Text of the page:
During his initial interview with Emma Taylor on May 1, 1986, the special agent asked Emma Taylor to provide the receipt books from the dental business for the periods here at issue. Emma Taylor testified at trial that all records were made available to the Internal Revenue Service Agent except for the receipt books that were damaged in a flood. The facts, however, do not support this testimony, for even the receipt books not alleged to have been damaged in the flood were not turned over to the agent. A formal summons was personally served on petitioner seeking the receipt books of petitioner's dental business for each of the periods at issue. Petitioners did not produce the receipt books until the summons was enforced by the United States District Court in Oklahoma. The receipt books ultimately were turned over to the Service pursuant to the Order of the District Court.

Petitioners were both indicted before the U.S. District Court for the Northern District of Oklahoma, each charged with violation of section 7201 for the tax years 1982, 1983, and 1984. Emma Taylor entered a plea of guilty before the U.S. District Court for the Northern District of Oklahoma to violation of section 7206(1) for willfully filing a false 1984 Federal income tax return. In exchange for the guilty plea of Emma Taylor, the indictment against both petitioners was dismissed. At trial, Emma Taylor attempted to recant her guilty plea, testifying that she had pleaded guilty only because of a lack of funds with which to pay her attorneys.

Petitioners had deposits in excess of $400,000 in banks and in certificates of deposit during 1980. These deposits represented savings from past profits of the dental business and interest therefrom. Petitioners' overall cash assets in bank accounts and certificates of deposit increased over the period at issue. Petitioners had 12 active bank accounts during 1982, 17 during 1983, and 15 during 1984. Petitioner testified that petitioners had fewer than 10 bank accounts during the years in issue. Petitioners received no monetary gifts, inheritances, or devises during the years in issue. Other than a small mortgage on realty, petitioners neither borrowed nor owed any money during 1982-84. The dental business was petitioners' primary source of income during all relevant periods. During the years in issue, petitioners resided in a 3,800 square foot house, which has a four car garage. Both petitioners testified that they were not concerned with whether the dental business was turning a profit at any time during the 3-year period before the Court.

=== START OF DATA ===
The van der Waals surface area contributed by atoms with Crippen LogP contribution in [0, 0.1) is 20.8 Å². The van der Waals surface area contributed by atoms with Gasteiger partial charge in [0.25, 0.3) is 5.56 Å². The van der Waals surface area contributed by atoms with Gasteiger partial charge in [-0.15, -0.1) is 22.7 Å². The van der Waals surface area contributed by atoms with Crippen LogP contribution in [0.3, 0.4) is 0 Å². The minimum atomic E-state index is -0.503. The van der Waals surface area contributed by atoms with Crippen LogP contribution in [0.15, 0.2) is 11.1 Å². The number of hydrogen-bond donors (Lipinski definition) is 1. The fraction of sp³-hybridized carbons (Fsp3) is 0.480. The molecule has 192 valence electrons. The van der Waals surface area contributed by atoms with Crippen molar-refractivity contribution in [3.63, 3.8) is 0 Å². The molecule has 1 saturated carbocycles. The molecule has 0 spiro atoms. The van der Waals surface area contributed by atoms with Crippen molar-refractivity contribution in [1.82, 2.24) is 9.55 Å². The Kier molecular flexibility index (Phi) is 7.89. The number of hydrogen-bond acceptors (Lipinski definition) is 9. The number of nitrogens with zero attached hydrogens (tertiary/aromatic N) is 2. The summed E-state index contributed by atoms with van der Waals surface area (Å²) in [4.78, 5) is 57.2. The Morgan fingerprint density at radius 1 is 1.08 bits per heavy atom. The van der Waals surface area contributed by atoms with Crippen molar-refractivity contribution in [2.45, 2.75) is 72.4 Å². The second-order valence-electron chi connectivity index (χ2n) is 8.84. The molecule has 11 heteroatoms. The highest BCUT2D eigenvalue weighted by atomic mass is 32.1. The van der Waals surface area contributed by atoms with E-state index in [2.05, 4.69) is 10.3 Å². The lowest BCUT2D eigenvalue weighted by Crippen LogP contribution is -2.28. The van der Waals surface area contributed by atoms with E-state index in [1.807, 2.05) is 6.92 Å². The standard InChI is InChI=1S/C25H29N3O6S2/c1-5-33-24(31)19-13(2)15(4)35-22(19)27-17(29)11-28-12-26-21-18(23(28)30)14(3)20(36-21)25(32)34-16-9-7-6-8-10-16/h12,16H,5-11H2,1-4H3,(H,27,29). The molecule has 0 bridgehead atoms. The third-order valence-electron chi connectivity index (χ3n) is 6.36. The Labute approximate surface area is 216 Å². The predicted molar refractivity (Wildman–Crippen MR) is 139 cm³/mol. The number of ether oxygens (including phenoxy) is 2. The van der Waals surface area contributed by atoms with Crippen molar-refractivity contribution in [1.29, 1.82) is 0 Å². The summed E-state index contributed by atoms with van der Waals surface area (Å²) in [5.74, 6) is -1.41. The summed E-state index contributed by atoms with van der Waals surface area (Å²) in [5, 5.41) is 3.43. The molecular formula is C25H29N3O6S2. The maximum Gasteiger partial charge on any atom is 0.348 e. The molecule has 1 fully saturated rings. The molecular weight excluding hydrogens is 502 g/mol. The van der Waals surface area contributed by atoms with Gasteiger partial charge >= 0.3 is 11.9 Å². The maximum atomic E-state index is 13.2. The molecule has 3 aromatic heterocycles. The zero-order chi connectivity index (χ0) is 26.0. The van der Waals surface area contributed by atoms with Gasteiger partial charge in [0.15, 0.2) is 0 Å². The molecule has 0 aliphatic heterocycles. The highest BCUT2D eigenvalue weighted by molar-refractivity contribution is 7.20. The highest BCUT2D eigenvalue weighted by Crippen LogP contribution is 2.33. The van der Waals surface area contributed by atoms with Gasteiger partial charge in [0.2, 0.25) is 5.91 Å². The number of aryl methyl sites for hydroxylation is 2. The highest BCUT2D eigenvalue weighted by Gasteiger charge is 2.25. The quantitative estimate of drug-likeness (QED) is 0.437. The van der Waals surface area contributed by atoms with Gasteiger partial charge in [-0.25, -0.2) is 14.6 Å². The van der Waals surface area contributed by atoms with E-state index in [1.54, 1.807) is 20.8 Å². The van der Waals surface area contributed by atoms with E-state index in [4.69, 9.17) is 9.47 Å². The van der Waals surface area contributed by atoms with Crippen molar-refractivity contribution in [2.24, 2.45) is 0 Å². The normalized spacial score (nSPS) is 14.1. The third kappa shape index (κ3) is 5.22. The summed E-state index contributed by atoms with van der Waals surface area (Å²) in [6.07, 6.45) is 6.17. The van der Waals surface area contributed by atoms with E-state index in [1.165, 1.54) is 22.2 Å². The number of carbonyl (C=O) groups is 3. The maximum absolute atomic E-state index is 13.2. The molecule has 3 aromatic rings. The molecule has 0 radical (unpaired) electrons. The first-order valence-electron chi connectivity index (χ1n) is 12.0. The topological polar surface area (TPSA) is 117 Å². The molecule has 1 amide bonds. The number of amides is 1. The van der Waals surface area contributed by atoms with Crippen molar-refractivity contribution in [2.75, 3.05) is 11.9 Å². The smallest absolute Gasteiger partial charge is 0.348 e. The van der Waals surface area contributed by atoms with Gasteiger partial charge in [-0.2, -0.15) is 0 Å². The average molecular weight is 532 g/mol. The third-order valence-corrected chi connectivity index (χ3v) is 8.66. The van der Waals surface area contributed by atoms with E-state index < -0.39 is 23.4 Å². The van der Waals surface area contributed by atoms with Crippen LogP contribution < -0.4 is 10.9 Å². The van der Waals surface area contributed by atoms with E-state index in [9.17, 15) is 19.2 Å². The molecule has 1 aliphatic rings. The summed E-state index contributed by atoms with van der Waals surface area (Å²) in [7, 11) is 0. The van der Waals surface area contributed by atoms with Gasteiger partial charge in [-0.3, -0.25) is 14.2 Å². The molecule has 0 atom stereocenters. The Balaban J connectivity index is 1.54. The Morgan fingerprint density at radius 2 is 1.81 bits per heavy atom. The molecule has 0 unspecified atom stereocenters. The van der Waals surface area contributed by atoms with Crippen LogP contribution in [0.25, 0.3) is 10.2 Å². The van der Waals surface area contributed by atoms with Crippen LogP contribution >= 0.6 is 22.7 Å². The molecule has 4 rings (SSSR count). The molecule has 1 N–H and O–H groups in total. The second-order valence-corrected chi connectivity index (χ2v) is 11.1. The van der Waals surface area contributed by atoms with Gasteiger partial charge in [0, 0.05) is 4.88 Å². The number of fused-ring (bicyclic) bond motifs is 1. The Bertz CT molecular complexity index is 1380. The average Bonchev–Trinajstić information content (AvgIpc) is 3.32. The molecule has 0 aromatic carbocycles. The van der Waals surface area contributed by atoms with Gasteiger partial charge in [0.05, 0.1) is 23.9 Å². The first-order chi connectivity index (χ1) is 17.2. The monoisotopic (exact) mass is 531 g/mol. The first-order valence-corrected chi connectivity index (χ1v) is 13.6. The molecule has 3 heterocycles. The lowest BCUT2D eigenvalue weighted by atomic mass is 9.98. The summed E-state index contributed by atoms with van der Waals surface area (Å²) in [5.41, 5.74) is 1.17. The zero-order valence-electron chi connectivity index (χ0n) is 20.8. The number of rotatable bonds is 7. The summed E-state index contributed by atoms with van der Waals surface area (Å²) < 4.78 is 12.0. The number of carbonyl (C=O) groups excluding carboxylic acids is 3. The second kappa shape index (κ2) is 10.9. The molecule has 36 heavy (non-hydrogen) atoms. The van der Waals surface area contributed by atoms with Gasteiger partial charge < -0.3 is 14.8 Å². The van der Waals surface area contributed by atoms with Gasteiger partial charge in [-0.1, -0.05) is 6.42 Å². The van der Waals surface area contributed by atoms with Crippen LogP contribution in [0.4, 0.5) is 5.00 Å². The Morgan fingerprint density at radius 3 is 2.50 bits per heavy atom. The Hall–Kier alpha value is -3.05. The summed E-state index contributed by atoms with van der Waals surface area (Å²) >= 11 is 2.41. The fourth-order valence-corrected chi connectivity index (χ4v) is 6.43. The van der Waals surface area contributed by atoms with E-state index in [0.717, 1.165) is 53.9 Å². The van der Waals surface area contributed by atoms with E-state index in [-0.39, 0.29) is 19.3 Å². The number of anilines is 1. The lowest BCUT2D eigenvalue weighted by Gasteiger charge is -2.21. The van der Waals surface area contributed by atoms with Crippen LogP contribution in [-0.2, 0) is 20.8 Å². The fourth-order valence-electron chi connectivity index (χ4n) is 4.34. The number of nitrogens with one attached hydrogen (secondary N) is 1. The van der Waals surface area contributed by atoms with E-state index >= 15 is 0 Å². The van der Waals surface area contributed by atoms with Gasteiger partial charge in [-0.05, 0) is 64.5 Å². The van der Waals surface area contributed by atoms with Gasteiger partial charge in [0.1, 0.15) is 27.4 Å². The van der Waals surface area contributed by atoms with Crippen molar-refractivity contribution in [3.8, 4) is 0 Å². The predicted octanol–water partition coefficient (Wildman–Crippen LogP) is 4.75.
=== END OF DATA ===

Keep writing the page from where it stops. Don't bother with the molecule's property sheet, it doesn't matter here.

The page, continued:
Petitioners have conceded that they omitted from their 1982, 1983, and 1984 joint Federal income tax returns gross receipts from petitioner's dental business in excess of $240,000 for each of those years and that they are liable for income tax deficiencies for 1982, 1983, and 1984 in the amounts of $121,615, $131,927, and $114,093. However, they have challenged the additions to tax for fraud determined by the Commissioner. Fraud

Respondent has the burden of proving, by clear and convincing evidence, that an underpayment exists for each of the years at issue and that some portion of the underpayment is due to fraud. Sec. 7454(a); Rule 142(b). To meet this burden, respondent must show that petitioners intended to evade taxes known to be owing by conduct intended to conceal, mislead, or otherwise prevent the collection of taxes. Stoltzfus v. United States [68-2 USTC ╤ 9499], 398 F.2d 1002, 1004 (3d Cir. 1968). For purposes of section 6653(b)(1), respondent need not prove the precise amount of the underpayment resulting from fraud, only that some part of the underpayment of tax for each year at issue is attributable to fraud. Lee v. United States [72-2 USTC ╤ 9652], 466 F.2d 11, 16-17 (5th Cir. 1972); Plunkett v. Commissioner [72-2 USTC ╤ 9541], 465 F.2d 299, 303 (7th Cir. 1972), affg. [Dec. 30,349(M)] T.C. Memo. 1970-274. Petitioners concede that there was unreported income and a resulting underpayment for each of the years at issue. We accordingly must decide if any part of the underpayments was due to fraud. Hebrank v. Commissioner [Dec. 40,488], 81 T.C. 640 (1983).

The existence of fraud is a question of fact to be resolved upon consideration of the entire record. Gajewski v. Commissioner [Dec. 34,088], 67 T.C. 181, 199 (1976), affd. without published opinion 578 F.2d 1383 (8th Cir. 1978). Fraud is never presumed, but rather must be established by affirmative evidence. Beaver v. Commissioner [Dec. 30,380], 55 T.C. 85, 92 (1970). Fraud may not be found under "circumstances which at the most create only suspicion." Davis v. Commissioner [50-2 ustc ╤ 9427], 184 F.2d 86, 87 (10th Cir. 1950); Petzoldt v. Commissioner [Dec. 45,566], 92 T.C. 661, 700 (1989). However, fraud may be proved by circumstantial evidence and reasonably inferred from the facts, because direct proof of the taxpayer's intent is rarely available. Spies v. United States [43-1 ustc ╤ 9243], 317 U.S. 492 (1943); Rowlee v. Commissioner [Dec. 40,228], 80 T.C. 1111 (1983). A taxpayer's entire course of conduct may establish the requisite fraudulent intent. Stone v. Commissioner [Dec. 30,767], 56 T.C. 213, 223-224 (1971); Otsuki v. Commissioner [Dec. 29,807], 53 T.C. 96, 105-106 (1969). Our conclusion must be reached not on isolated pieces of testimony, but rather on the whole record. Kellett v. Commissioner [Dec. 14,712], 5 T.C. 608, 616 (1945).